After lunch, we drive to el Fondo, stopping first for a coffee. As we get in the first hide, a Purple Swamp hen with two chicks shows well. Besides, we see a Red-knobbed Coot nesting, Cattle Egret, Squacco Heron and Whiskered Terns. After this, we move to add more “lifers”. The sky is covered by Common Swifts and among them, we can spot 3 Pallid Swifts!. In the next hide, we get Purple Heron, Black Tern and Marble Teals. Allan is having a great time photographing so many new birds! We carry on and have a look to a promising pool. There we get Gull-billed Terns, Mediterranean Gulls, a Ruff, Wood Sandpiper, Little and Ringed Plover and lots of other waders.
I have one last stop for White-headed Duck and Black-necked Grebe but they feel tired so we leave it for the next time.
All in all, a very good day despite the wind. Two local rarities the same day!
Our 5-day tour around Valencia and Alicante can be read here
Have a good Birding Costa Blanca day!
Welcome to our Extremadura wildlife trip report on March 13th-17th. We will be back next season to this wonderful Spanish region!
This year I have been invited by the Valencian Government to the Extremadura birdfair (FIO 2016) to promote wildlife tourism in my region “Comunitat Valenciana”. Once the fair finished on Sunday 13th, I drove to Madrid to pick up Beatrice, Tom, Matthew and Susan from Barajas’ airport.
We make a comfort stop along the motorway to grab some lunch. Here, we get our first views of Black and Red Kites, Common Buzzard, Barn Swallows, White Storks and Cattle Egret. Once we finish we continue until we stop at the wetlands of Arrocampo where we get a pair of Purple swamp-hens with a youngster, Zitting Cisticola, two Spoonbills, Little Egret and a Great White Heron. In addition, from the reed beds we do see Savi’s Warbler and a Little Bittern flying fast away from us.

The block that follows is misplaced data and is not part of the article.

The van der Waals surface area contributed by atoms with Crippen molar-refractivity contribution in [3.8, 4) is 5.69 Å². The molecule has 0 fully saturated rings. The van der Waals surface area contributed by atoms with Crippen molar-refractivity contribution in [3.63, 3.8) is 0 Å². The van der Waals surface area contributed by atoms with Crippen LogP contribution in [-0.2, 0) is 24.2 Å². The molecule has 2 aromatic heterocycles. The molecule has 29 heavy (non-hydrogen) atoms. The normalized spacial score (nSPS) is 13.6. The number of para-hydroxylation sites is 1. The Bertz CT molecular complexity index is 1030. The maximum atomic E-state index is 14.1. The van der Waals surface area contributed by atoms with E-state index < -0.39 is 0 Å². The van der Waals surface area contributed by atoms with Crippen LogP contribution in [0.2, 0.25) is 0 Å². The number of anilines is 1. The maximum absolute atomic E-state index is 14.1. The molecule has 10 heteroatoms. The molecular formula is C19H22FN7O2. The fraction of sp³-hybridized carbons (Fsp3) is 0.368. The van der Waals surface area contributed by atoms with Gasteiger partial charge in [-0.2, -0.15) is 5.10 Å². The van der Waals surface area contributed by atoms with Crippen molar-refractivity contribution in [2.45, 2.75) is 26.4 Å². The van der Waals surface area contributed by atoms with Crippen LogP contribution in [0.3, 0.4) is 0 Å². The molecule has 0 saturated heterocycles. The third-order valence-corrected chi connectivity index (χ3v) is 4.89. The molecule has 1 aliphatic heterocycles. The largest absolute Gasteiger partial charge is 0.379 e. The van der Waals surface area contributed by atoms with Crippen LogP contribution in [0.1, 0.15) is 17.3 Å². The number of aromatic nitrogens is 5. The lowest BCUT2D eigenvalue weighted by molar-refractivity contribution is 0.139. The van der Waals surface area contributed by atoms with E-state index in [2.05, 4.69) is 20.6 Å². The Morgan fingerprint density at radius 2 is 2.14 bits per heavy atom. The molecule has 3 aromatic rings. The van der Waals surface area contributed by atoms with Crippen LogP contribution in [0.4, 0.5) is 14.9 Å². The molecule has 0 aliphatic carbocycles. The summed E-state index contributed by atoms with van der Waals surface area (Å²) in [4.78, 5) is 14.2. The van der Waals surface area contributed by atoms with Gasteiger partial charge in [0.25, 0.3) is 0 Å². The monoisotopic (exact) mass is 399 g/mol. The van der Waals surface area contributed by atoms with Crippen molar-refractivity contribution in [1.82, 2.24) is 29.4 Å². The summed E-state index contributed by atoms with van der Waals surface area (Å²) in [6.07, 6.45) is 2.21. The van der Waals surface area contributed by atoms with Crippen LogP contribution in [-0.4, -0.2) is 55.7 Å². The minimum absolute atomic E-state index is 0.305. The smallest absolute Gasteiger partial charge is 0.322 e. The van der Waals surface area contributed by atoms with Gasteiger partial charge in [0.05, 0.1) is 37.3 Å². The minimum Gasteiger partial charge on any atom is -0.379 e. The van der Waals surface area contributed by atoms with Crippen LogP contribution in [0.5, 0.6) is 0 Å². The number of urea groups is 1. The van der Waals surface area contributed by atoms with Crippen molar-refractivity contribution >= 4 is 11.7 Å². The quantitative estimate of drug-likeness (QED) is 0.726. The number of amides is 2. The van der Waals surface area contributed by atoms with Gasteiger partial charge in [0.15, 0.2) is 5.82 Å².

In the nearby fields, Lesser Kestrels hover and Pau finds a Purple Heron hiding in the reeds. After that, we move to the other part of the reserve and get an Iberian Grey Shrike perch on a pylon. Griffon vultures soar close to us. Meanwhile, Susan finds a Scarce Swallowtail, Small Cooper and Red admiral butterflies.
Our next stop is just minutes away from Arrocampo. It is a new orchid reserve and what a place! The ground is covered by Naked man orchids and Champagne orchids, Pau finds three gorgeous Giant orchids (uncommon species in this area) followed by Woodcock orchids. Later, as we explore another plot of land, Beatrice finds Sawfly orchids with “resupination or flower inversion”. Six different species in just a small plot of land! With no more time we drive to our Hotel in Trujillo.
Today we head off to Monfragüe, one of the top raptor watching places in Europe. Our first stop is in Salto del Gitano, a huge cliff that overlooks the Tajo River. Griffon Vultures are all over the place as well as few Black Vultures. Crag martins are up and down and Cormorants fish down in the river. Pau hears a Rock Bunting that is located later by Matthew and a Black Stork carrying some nest material. In addition, a beautiful Blue Rock Thrush sings from a rock on the cliff beside us.
After that, we drive few kilometres and before reaching the next stop a Red deer crosses the road in front of us. No far from there, Pau pulls over at the River Tajo where we see hundreds of House Martin making their nests. Among there, we spots a Red-rumped Swallow and a far distant Alpine Swift. During a short walk, we find a Hawfinch and a Sardinian Warbler.
We stop at Villareal de San Carlos to use facilities and have a coffee. Pau also arranges dinner for that evening as we will try to locate the Eagle Owl at dusk. On the sky, a different silhouette catches our eye; it is a Short-toed Eagle! On the nearby fields, Linnets, Serin and Corn Bunting feed on seeds. After that, we carry on along the river until the next stop where we have lunch. This is a good spot for Bonelli’s Eagle so we have lunch there. Pau gets an Egyptian Vulture being chased by a smaller raptor that turns out to be an inm. Bonelli’s Eagle, suddenly an adult Bonelli’s and two more Egyptian Vultures turn out from nowhere!!! Great stuff!